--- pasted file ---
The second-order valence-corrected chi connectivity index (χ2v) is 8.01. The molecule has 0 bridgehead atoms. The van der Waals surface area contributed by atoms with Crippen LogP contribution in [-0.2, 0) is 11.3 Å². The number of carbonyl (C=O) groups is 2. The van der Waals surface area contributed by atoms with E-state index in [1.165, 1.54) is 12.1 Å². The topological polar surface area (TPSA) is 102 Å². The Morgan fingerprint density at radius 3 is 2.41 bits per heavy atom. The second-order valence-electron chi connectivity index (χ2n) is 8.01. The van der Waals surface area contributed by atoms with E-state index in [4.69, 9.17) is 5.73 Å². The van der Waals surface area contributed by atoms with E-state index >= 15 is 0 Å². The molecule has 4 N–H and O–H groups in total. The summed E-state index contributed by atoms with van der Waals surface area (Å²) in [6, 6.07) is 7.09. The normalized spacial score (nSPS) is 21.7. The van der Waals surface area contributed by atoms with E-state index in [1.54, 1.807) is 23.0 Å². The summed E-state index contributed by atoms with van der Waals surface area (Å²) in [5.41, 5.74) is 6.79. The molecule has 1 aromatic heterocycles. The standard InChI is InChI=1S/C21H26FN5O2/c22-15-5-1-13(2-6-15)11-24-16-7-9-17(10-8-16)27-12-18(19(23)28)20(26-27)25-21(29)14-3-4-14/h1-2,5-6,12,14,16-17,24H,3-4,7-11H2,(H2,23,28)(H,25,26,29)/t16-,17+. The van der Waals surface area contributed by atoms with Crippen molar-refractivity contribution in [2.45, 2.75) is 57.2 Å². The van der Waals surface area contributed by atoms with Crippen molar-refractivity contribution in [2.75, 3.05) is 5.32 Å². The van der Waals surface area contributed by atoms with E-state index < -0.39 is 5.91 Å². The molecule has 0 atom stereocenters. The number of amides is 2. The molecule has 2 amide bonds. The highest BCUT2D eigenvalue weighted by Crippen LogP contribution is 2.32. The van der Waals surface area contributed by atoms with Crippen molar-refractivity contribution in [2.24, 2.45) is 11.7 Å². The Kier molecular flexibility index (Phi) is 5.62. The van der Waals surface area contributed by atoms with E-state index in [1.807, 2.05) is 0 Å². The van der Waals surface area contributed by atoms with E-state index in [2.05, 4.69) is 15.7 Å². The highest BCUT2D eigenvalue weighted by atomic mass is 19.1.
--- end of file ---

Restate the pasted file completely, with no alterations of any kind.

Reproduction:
The second-order valence-corrected chi connectivity index (χ2v) is 8.01. The molecule has 0 bridgehead atoms. The van der Waals surface area contributed by atoms with Crippen LogP contribution in [-0.2, 0) is 11.3 Å². The number of carbonyl (C=O) groups is 2. The van der Waals surface area contributed by atoms with E-state index in [1.165, 1.54) is 12.1 Å². The topological polar surface area (TPSA) is 102 Å². The Morgan fingerprint density at radius 3 is 2.41 bits per heavy atom. The second-order valence-electron chi connectivity index (χ2n) is 8.01. The van der Waals surface area contributed by atoms with E-state index in [4.69, 9.17) is 5.73 Å². The van der Waals surface area contributed by atoms with E-state index >= 15 is 0 Å². The molecule has 4 N–H and O–H groups in total. The summed E-state index contributed by atoms with van der Waals surface area (Å²) in [6, 6.07) is 7.09. The normalized spacial score (nSPS) is 21.7. The van der Waals surface area contributed by atoms with E-state index in [1.54, 1.807) is 23.0 Å². The summed E-state index contributed by atoms with van der Waals surface area (Å²) in [5.41, 5.74) is 6.79. The molecule has 1 aromatic heterocycles. The standard InChI is InChI=1S/C21H26FN5O2/c22-15-5-1-13(2-6-15)11-24-16-7-9-17(10-8-16)27-12-18(19(23)28)20(26-27)25-21(29)14-3-4-14/h1-2,5-6,12,14,16-17,24H,3-4,7-11H2,(H2,23,28)(H,25,26,29)/t16-,17+. The van der Waals surface area contributed by atoms with Crippen molar-refractivity contribution in [2.45, 2.75) is 57.2 Å². The van der Waals surface area contributed by atoms with Crippen molar-refractivity contribution in [2.75, 3.05) is 5.32 Å². The van der Waals surface area contributed by atoms with E-state index < -0.39 is 5.91 Å². The molecule has 0 atom stereocenters. The number of amides is 2. The molecule has 2 amide bonds. The highest BCUT2D eigenvalue weighted by Crippen LogP contribution is 2.32. The van der Waals surface area contributed by atoms with Crippen molar-refractivity contribution in [2.24, 2.45) is 11.7 Å². The Kier molecular flexibility index (Phi) is 5.62. The van der Waals surface area contributed by atoms with E-state index in [1.807, 2.05) is 0 Å². The van der Waals surface area contributed by atoms with E-state index in [2.05, 4.69) is 15.7 Å². The highest BCUT2D eigenvalue weighted by atomic mass is 19.1.